Alex Echevarria, (BFA Cinematography ’17) has some unique experiences shooting while at SVA — often traveling with classmates to places from Sweden to Kenya to Scotland. But nothing makes him happier than collaborating with the close friends he’s worked with again and again in the past four years.
The Coca-Cola/Regal project turned out to be the second project Ameer and I did together last summer. We had just wrapped a crazy music video when he got the call, and I was excited to hop back into production. There were still plenty of ideas that we wanted to experiment with. It presented a challenge due to the quick deadline we were given, so we immediately got to work. Although it was my first time shooting for a big name client and dealing with multiple creative agencies, the process felt similar to how we always work together.
In terms of creating a look, we studied recent Coke commercials such as the Taste the Feeling campaign, as well as old classics from the 70’s and 60’s. Looking at that progression of advertisement helped hone a look we hoped would have a timeless feel. We used lenses from the 1950’s, and lit the scenes pretty minimally, using large soft sources to create a pleasing environment. I like lighting the space of the scene rather than just focusing on how the actors look in each shot. I feel it’s important to light in a way that gives my director and the talent the freedom to move and be inspired by the environment. That’s also why I work so closely with the production designer, Miwa Sakulrat. Miwa created a space that felt real, and that inspired the lighting scheme and the composition of each shot. Even if a piece is heavily stylized, the space you’re shooting in must be believable for the on-screen talent. Filmmaking as a practice is so contrived in how structured it is, that I make every attempt to let the subject forget the constructs of the set.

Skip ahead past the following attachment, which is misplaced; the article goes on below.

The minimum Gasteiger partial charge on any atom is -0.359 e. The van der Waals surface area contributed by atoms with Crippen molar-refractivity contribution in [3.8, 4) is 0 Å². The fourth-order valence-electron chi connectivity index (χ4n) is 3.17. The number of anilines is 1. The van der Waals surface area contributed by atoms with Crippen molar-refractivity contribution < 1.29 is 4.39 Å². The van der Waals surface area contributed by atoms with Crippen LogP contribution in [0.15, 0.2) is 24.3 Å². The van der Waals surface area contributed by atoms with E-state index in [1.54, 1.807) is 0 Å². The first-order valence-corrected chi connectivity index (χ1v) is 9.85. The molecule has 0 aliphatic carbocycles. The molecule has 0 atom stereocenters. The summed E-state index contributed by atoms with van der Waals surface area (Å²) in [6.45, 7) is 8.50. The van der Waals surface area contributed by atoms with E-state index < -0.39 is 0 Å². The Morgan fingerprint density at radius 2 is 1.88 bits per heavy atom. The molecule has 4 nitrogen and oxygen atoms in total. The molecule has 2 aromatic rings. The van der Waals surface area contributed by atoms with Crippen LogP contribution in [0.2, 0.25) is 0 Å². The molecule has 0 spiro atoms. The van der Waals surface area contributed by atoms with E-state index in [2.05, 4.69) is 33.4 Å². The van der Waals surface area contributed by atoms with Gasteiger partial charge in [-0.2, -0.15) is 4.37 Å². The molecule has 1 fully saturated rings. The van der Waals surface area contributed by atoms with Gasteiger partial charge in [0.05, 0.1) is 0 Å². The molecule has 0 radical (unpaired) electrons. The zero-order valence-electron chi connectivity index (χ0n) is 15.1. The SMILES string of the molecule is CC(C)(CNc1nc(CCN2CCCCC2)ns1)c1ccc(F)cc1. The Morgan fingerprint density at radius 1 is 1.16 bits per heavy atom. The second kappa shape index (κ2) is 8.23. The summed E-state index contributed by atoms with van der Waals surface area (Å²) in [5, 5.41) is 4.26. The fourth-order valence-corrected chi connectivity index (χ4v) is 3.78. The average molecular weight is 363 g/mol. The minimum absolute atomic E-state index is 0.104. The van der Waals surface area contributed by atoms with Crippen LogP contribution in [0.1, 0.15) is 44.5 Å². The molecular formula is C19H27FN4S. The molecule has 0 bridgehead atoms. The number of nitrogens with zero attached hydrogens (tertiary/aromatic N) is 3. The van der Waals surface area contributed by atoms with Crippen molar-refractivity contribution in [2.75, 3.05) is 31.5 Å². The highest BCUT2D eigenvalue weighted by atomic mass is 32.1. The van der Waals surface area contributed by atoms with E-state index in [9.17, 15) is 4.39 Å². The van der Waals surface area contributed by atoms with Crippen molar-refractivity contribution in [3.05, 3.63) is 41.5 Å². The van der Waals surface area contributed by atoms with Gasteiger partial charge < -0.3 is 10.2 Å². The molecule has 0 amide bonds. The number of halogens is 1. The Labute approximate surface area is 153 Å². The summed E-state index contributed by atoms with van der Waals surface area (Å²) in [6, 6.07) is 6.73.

Making pictures is a collaborative process. When the homies come together in a space, each individual putting forth his or her own unique energy to construct a piece, events occur that are completely unexpected. Real expression surfaces, and we learn about each other and ourselves. The best moments on set are when plans fall apart or are thrown away, and we submit to instinct. Intuition brought forth through spontaneity is what makes it all worthwhile. Perfection is expected, calculated, and that’s why it’s boring. When we stop acting as planned, that’s when the best moments come forth.
Every individual we work with brings new ideas and contributions to the table, and without this collaboration the end result would differ. I enjoy what we make because it truly feels like ours. It’s a shared experience. It’s all I could ever ask for in this line of work.